As nightmares go, it doesn't rival Kafka. No one was hurt. I'm sitting at my desk now laughing as I realize that I am relating a nightmare that was largely about paperwork. The bad part is that I didn't feel any better about it once I had woken up. As I lay awake in my bed, I knew with one hundred percent certainty that nothing had really happened. No real airplane or building had been damaged. No one was even scratched. There was no paperwork to be done. But it didn't matter. I still felt responsible. I was so overwhelmed with guilt to have been so inattentive as to have had an accident. I was pilot in command. I should have realized that there was a risk of pitot icing, should have known all the obstacle heights, should not have fallen asleep. I'm literally lying awake, unable to sleep, beating myself up for an unforgivable lapse in responsible behaviour which occurred while I was in my own bed asleep. I try to tell myself that it wasn't my fault, but that's no excuse. When you are pilot in command, it is always your fault.

As I lie there thinking it over, I gradually realize where the parts of the dream come from. Sitting in a stationary vehicle with the windshield iced over and the engine running is the story of Canada in the winter. You start the car up, turn on the heater and defroster and then wait a bit to loosen the ice a little before you start scraping. Just as first place someone lived fills the role of "house" in a dream, the first airplane I flew became "airplane." And suddenly I realize that in my life the "responsibility" is represented by airplanes.

What do the top of an evergreen tree and the edge of the roof of a house have in common? It's where you put Christmas lights. This is not a dream about airplanes. It's a plain old holiday stress dream about distributing gifts appropriately, doing my year-end paperwork, filing all those utility bills that I haven't even opened, because they are supposed to autopay through my bank account. So I'm not an irresponsible pilot. I'm someone who can't be bothered to do her Christmas shopping and write cheques to charity. That's much better. The relief is so great it takes away all the Christmas stress too.

I fall back asleep and dream I am staying in a hotel room that has a glass elevator and overlooks a hockey rink in which Steven Spielberg is directing a gangster movie. A gangster movie musical. A huge cast of flapper girls and zoot suited guys toting those old-fashioned guns with magazines the size of a medium pizza are high-stepping in unison towards the blue line while making dramatic arm movements. Life is back to normal.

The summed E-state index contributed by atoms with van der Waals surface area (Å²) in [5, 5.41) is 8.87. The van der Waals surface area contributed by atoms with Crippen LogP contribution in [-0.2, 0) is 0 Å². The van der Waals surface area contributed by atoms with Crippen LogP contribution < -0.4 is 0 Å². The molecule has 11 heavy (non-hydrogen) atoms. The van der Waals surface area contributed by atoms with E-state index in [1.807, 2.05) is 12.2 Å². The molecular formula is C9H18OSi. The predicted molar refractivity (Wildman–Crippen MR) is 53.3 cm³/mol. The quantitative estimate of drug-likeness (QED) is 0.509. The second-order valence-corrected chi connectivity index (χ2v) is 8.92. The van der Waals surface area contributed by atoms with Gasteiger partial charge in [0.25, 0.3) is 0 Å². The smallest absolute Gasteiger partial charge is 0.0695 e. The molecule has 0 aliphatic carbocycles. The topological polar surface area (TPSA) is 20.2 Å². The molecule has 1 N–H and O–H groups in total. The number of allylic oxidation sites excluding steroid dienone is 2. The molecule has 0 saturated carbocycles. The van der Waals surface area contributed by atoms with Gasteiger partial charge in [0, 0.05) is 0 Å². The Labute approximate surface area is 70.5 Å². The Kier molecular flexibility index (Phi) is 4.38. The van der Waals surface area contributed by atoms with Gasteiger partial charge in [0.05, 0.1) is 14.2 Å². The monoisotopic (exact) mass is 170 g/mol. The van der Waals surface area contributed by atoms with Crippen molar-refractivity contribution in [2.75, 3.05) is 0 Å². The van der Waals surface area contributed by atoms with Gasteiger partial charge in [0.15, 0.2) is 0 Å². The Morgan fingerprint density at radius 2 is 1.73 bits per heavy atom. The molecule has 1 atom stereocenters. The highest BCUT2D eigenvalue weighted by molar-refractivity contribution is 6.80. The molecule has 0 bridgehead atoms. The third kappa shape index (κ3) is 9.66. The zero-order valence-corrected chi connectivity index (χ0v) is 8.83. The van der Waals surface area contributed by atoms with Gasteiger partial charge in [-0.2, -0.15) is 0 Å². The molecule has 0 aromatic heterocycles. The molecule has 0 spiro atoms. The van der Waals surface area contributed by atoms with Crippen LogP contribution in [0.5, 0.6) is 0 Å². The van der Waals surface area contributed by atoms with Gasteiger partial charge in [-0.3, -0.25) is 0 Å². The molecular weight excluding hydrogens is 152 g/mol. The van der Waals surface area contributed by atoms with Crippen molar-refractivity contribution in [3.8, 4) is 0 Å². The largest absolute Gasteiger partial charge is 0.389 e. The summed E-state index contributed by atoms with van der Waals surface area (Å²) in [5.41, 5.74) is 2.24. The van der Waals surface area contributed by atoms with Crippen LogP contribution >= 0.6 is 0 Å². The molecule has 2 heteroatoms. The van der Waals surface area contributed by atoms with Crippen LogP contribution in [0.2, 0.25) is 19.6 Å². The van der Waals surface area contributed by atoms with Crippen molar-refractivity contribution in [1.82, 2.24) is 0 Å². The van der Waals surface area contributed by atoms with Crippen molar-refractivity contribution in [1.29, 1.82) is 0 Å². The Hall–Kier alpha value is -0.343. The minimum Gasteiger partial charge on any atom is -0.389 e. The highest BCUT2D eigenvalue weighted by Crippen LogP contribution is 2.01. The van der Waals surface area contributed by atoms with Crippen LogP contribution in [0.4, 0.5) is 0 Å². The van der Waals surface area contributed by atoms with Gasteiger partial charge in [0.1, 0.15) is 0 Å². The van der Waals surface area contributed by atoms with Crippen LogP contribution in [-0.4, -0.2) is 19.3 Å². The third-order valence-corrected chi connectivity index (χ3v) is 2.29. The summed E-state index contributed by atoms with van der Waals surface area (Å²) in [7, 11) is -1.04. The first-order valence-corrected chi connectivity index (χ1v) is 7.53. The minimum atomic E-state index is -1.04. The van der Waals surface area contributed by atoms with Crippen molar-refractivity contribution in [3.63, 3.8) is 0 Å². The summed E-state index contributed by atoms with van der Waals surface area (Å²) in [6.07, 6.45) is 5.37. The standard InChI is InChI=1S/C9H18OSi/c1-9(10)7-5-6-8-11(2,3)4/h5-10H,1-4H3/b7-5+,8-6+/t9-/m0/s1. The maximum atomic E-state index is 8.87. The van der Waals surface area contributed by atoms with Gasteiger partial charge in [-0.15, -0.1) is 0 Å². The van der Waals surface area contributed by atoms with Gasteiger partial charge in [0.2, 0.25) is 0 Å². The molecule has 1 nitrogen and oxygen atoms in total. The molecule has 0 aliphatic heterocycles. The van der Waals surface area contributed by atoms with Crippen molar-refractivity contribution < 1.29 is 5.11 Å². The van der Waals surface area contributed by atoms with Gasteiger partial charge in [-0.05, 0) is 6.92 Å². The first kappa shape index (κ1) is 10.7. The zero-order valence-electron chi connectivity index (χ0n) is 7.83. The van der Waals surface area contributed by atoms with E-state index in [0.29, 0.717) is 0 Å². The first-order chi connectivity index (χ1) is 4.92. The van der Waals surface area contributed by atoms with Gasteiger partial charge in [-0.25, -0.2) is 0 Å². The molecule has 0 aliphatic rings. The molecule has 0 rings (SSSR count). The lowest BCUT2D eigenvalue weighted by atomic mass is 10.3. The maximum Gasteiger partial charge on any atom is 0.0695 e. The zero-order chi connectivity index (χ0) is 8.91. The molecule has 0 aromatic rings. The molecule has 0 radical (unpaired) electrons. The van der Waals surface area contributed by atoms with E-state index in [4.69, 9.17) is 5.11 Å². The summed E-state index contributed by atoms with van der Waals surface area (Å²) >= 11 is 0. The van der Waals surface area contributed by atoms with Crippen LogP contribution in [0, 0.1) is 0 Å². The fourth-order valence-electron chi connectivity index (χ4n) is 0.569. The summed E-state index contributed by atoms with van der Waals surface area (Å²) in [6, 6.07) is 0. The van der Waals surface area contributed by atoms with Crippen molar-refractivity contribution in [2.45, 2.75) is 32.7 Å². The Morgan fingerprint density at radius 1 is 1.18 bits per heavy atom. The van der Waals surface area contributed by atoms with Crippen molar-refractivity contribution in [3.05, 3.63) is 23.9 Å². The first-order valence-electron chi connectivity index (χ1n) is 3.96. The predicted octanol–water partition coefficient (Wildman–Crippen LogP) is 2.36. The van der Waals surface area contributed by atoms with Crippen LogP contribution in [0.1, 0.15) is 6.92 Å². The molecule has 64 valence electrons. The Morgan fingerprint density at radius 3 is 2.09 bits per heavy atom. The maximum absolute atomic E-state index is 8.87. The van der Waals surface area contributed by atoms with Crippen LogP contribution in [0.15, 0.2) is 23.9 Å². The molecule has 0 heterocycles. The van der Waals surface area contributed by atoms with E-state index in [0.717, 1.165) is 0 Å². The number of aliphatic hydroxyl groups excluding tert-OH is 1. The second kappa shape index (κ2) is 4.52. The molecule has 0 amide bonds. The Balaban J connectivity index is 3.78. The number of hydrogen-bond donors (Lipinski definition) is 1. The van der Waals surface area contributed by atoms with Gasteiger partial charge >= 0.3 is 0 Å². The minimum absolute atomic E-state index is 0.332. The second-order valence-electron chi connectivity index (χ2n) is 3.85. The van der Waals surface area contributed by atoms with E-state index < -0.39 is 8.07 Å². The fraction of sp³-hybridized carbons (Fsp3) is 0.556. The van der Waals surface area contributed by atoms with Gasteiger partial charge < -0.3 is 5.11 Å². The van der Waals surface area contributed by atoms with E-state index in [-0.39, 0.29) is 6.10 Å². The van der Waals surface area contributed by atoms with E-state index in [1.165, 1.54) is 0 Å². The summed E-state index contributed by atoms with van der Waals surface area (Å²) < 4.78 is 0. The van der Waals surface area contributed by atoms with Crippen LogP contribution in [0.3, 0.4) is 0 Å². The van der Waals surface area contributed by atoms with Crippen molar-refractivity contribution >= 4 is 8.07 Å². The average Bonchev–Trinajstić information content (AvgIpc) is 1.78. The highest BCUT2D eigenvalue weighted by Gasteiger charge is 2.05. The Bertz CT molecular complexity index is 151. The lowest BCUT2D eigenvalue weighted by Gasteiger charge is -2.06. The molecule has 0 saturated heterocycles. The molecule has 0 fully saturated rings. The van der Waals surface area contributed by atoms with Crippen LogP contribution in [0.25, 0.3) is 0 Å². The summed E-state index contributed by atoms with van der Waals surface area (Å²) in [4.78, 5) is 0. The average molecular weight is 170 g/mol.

This blog post brought to you courtesy of the NDB RWY 23T into Alert, NWT. The MSFS flight analysis looks bizarre because it maps it onto a grid with 15" squares and at that latitude the graticules are tall, tall rectangles.


Anoynmous said...

Very well told. You succeeded in making me virtually feel the events unfolding.

There's a middle ground between believing something to be true and believing it to be false. I wasn't quite to the point of phoning you and making sure everything was okay now, but I was ready to accept that it had indeed happened.

Anonymous said...

Holy Flying Flaming Firetrucks.

Verification word CLENSIN.
I think my shorts need clensin' after reading that.

Of course it helps that I just got done reading every last word of the AC646 Transport Canada report. Let's just say I was very suggestible.

sounddoc said...

how very odd - i just started reading your blog about a week ago. a pilot myself - a week or two away from my instrument checkride - i frequently have had flying stress dreams since getting my ticket and building cross country time for the inst. rating this last summer. they are always something along the lines of me ending up getting flats, or exploding a cylinder, departing without talking to the tower or ground, etc... because i've just completely lost control of the situation, or kept falling asleep in the cockpit. the eerie thing is that i had one of these dreams just last night that was very similar to your's over a flight i actually took today. it ended up with me trying to realize that i had crashed and was a ghost, and needed to come to terms with it. shudder...needless to say the actual flight was uneventful as always and i'm home safe, but it's nice to know i'm not alone in my weird piloting dreams.

sorry for the long comment, but you hit a nerve! all the best - love the blog!

Anonymous said...

"a nightmare that was largely about paperwork."

Funny how many of mine are too. Or about me staring at a checklist trying to make sense of the words on the page that I can't quite see, while there's a serious emergency going on.

Flying seems to be the easy part. It's all the ancilliary stuff that causes stress.

Chris Thompson said...